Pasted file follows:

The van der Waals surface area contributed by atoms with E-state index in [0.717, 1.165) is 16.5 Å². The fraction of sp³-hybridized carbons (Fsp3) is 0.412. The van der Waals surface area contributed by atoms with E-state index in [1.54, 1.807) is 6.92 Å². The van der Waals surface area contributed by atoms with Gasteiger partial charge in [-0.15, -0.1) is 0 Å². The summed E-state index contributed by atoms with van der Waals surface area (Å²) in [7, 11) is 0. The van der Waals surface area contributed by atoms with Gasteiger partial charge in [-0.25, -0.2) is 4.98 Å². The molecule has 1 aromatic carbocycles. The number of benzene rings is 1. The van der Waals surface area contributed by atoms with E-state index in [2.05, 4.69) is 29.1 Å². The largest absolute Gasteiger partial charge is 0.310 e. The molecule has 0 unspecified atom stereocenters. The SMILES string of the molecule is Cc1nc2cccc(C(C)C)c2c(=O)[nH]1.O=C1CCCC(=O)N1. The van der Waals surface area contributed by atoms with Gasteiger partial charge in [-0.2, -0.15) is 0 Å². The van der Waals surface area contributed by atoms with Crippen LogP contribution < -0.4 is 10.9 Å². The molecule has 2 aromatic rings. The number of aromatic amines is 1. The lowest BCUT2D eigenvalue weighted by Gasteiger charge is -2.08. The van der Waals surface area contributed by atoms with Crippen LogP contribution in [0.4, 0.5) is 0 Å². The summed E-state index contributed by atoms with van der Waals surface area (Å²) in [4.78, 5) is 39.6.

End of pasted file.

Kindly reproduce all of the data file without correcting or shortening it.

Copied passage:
The van der Waals surface area contributed by atoms with E-state index in [0.717, 1.165) is 16.5 Å². The fraction of sp³-hybridized carbons (Fsp3) is 0.412. The van der Waals surface area contributed by atoms with E-state index in [1.54, 1.807) is 6.92 Å². The van der Waals surface area contributed by atoms with Gasteiger partial charge in [-0.15, -0.1) is 0 Å². The summed E-state index contributed by atoms with van der Waals surface area (Å²) in [7, 11) is 0. The van der Waals surface area contributed by atoms with Gasteiger partial charge in [-0.25, -0.2) is 4.98 Å². The molecule has 1 aromatic carbocycles. The number of benzene rings is 1. The van der Waals surface area contributed by atoms with E-state index in [2.05, 4.69) is 29.1 Å². The largest absolute Gasteiger partial charge is 0.310 e. The molecule has 0 unspecified atom stereocenters. The SMILES string of the molecule is Cc1nc2cccc(C(C)C)c2c(=O)[nH]1.O=C1CCCC(=O)N1. The van der Waals surface area contributed by atoms with Gasteiger partial charge in [-0.2, -0.15) is 0 Å². The van der Waals surface area contributed by atoms with Crippen LogP contribution < -0.4 is 10.9 Å². The molecule has 2 aromatic rings. The number of aromatic amines is 1. The lowest BCUT2D eigenvalue weighted by Gasteiger charge is -2.08. The van der Waals surface area contributed by atoms with Crippen LogP contribution in [0.4, 0.5) is 0 Å². The summed E-state index contributed by atoms with van der Waals surface area (Å²) in [4.78, 5) is 39.6.